Conservative leader David Cameron has told his party it must back his drive to modernise or face a fourth consecutive general election defeat.
Mr Cameron celebrates one year as leader on Wednesday
Mr Cameron told the Daily Telegraph it was "tough" if traditional Tories concerned by the direction he is taking the party were annoyed "along the way".
He said the party had to "change to reflect changes to British society".
The party had been wrong at the last general election to focus on issues like Europe and immigration, he added.
Mr Cameron, who will celebrate his first anniversary as leader on Wednesday, said he had not deliberately sought to antagonise the "old guard" with his new emphasis on climate change and ensuring greater representation for women and ethnic minorities.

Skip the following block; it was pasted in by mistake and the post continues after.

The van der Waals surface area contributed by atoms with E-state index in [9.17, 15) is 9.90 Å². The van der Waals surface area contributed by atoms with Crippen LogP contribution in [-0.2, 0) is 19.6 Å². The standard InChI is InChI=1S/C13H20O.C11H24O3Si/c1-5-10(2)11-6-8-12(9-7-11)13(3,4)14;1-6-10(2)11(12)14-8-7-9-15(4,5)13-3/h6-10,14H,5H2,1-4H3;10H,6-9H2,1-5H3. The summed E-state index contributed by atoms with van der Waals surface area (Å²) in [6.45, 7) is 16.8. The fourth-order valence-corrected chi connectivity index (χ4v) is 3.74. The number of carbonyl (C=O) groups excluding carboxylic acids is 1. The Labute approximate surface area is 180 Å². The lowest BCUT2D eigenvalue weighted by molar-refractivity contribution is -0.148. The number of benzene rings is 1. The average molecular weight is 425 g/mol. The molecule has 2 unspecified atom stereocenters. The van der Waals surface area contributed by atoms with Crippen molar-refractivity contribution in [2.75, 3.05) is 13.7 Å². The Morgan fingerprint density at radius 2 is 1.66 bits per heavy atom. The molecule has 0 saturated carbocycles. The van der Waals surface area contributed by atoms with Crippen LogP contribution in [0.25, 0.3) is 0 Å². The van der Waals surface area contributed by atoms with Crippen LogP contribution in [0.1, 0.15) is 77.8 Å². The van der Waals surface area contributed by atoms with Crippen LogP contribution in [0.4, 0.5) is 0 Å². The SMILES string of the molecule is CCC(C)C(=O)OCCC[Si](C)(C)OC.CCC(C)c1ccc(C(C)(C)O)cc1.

However, he also stated that he would not change course.
"I don't go out to annoy anybody but I want to change the Conservative Party and get us back to the centre ground and in a position where we can win," he said.
"If you have to annoy people along the way - that's tough."
He added: "I suppose you could spend the next few years as leader of the Conservative Party just telling people what they wanted to hear and jolly them along and everyone would be happy - and then you would lose another election.
"Well, I don't see the point of that."
In the interview, Mr Cameron also denied that his decision to pull out of a speech to the Confederation of British Industry so he could visit British troops in Iraq had been a piece of "deliberate political positioning to distance himself from big business".
When the military had offered him a date to go to Iraq, he decided it was an opportunity he could not miss, he said.